You might not hear the music in the Chick-fil-A at the Hub because it’s so packed all the time, but Gator Corner Dining always has their signature playlist on when I walk in the door. The Jamba Juice near the Hub ALWAYS has great music on and the Subway in the Reitz Union plays some serious throwbacks that you just have to dance and sing along to with friends (or in my case, by myself).

And even just walking through campus amidst the sound of buses and scooters, you can even hear some birds and the wind rustling through the trees if you listen hard enough. This eating mindfully thing is really stimulating all my senses

Day Five

tea, beer, peach, bite, biting into fruit, outdoors, fresh fruit, Fruit
Julia Gilman

As I did research for this article, I came across the 30-50 chews rule. According to research, the best way to help digestion and maybe even help you lose weight is by making sure you chew your food properly. That means for every mouthful, you should be chewing your food around 30-50 times. It gives you time to process what you’re eating and get all the flavors out as you chew.

I spent the day chewing each of my bites 30-50 times and to be honest, I found it a bit tedious. Most of the time I could only get to 20 chews before having to swallow because my food had turned to liquid, but the whole process did give me something focus on while I was eating. 

It takes around 20 minutes for your brain to register that you’re full, so why not take the time to savor the flavor instead of scarfing down your meal and moving on when you don’t need to? I encourage you to try this out yourself next time you sit down to your next meal and see how many chews you can get to.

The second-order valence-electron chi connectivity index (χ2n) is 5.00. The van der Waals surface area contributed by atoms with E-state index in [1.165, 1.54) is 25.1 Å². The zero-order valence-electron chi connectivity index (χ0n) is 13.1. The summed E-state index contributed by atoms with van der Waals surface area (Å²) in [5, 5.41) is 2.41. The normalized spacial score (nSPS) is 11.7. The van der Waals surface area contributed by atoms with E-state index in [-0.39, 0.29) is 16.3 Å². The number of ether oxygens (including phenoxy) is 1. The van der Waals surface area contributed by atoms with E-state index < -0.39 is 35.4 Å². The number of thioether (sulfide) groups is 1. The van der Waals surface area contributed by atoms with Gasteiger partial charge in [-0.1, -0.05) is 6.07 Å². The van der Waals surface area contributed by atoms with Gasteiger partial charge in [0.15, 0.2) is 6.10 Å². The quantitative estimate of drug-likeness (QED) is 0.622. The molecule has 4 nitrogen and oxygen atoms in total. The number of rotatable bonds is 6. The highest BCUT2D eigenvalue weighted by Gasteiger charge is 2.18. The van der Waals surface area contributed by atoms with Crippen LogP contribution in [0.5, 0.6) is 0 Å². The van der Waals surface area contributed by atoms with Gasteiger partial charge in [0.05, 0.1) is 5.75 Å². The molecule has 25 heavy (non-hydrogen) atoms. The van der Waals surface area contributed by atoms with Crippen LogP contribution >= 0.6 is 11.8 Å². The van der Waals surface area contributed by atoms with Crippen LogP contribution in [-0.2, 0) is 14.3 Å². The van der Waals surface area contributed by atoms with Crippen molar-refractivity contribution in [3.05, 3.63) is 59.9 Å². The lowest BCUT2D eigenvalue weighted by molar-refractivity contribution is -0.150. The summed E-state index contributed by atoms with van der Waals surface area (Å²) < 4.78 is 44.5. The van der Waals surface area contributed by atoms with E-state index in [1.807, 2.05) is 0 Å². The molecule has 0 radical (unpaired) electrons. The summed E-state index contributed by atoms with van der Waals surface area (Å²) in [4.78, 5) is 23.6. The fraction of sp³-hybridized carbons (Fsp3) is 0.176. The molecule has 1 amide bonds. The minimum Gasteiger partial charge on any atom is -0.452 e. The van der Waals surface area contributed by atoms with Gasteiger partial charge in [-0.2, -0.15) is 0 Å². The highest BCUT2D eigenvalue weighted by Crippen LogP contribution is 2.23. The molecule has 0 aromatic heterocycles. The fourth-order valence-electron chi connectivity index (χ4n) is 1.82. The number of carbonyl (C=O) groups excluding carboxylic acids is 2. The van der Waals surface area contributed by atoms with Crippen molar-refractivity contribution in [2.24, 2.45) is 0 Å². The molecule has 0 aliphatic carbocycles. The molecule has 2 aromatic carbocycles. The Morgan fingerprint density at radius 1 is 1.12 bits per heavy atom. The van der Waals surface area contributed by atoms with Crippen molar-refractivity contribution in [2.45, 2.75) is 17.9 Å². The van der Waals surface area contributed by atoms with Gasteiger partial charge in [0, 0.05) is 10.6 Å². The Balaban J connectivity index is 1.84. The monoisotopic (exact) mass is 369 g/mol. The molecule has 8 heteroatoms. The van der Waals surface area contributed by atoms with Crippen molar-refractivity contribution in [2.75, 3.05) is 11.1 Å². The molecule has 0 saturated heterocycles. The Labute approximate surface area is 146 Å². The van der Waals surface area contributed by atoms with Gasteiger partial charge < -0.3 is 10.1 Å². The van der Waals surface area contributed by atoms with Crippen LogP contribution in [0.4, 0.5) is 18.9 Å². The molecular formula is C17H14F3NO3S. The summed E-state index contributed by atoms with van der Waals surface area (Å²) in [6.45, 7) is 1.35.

So What Does This All Mean?

girl eating, Smoothie Bowl, acai, delicious, berries, smoothies, Summer, Sun, outdoors
Julia Gilman

I used to think that my parents’ rule of “no phones at the table” was just straight torture to force us to talk to them, but it turns out that they may have been onto something.

It would have been sooooo much easier to have snacked while studying this week instead of closing everything up, eating, and then returning back to work, but as the week went on, I really did eat less than I normally would have and felt fuller longer

We all love a good snack while binge watching our favorite show or studying, but we have to be careful that this constant snacking isn’t leading to potentially harmful eating habits. And while eating to this "mindful extreme" this week wasn't really realistic or sustainable, we can all take the time to focus on what we're eating or the people in front of us by putting our screens down.

Eat what you want when you want, but don’t be afraid to ask yourself, “Am I hungry or just bored?”